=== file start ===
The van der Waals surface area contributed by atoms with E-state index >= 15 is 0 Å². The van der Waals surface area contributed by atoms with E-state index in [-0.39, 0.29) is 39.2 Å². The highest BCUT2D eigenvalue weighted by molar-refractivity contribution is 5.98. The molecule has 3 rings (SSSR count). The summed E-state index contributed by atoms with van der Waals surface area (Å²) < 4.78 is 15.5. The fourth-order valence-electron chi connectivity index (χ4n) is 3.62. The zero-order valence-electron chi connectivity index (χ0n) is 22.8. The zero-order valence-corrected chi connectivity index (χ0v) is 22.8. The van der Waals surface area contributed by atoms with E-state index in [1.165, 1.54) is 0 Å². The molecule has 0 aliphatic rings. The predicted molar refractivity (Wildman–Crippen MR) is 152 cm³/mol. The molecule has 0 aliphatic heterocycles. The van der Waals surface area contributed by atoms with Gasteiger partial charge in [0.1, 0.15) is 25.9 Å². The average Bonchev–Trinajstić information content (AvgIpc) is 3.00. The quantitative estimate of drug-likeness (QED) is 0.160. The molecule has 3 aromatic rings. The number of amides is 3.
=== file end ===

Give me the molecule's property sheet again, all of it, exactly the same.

The van der Waals surface area contributed by atoms with E-state index >= 15 is 0 Å². The van der Waals surface area contributed by atoms with E-state index in [-0.39, 0.29) is 39.2 Å². The highest BCUT2D eigenvalue weighted by molar-refractivity contribution is 5.98. The molecule has 3 rings (SSSR count). The summed E-state index contributed by atoms with van der Waals surface area (Å²) < 4.78 is 15.5. The fourth-order valence-electron chi connectivity index (χ4n) is 3.62. The zero-order valence-electron chi connectivity index (χ0n) is 22.8. The zero-order valence-corrected chi connectivity index (χ0v) is 22.8. The van der Waals surface area contributed by atoms with E-state index in [1.165, 1.54) is 0 Å². The molecule has 0 aliphatic rings. The predicted molar refractivity (Wildman–Crippen MR) is 152 cm³/mol. The molecule has 0 aliphatic heterocycles. The van der Waals surface area contributed by atoms with Gasteiger partial charge in [0.1, 0.15) is 25.9 Å². The average Bonchev–Trinajstić information content (AvgIpc) is 3.00. The quantitative estimate of drug-likeness (QED) is 0.160. The molecule has 3 aromatic rings. The number of amides is 3.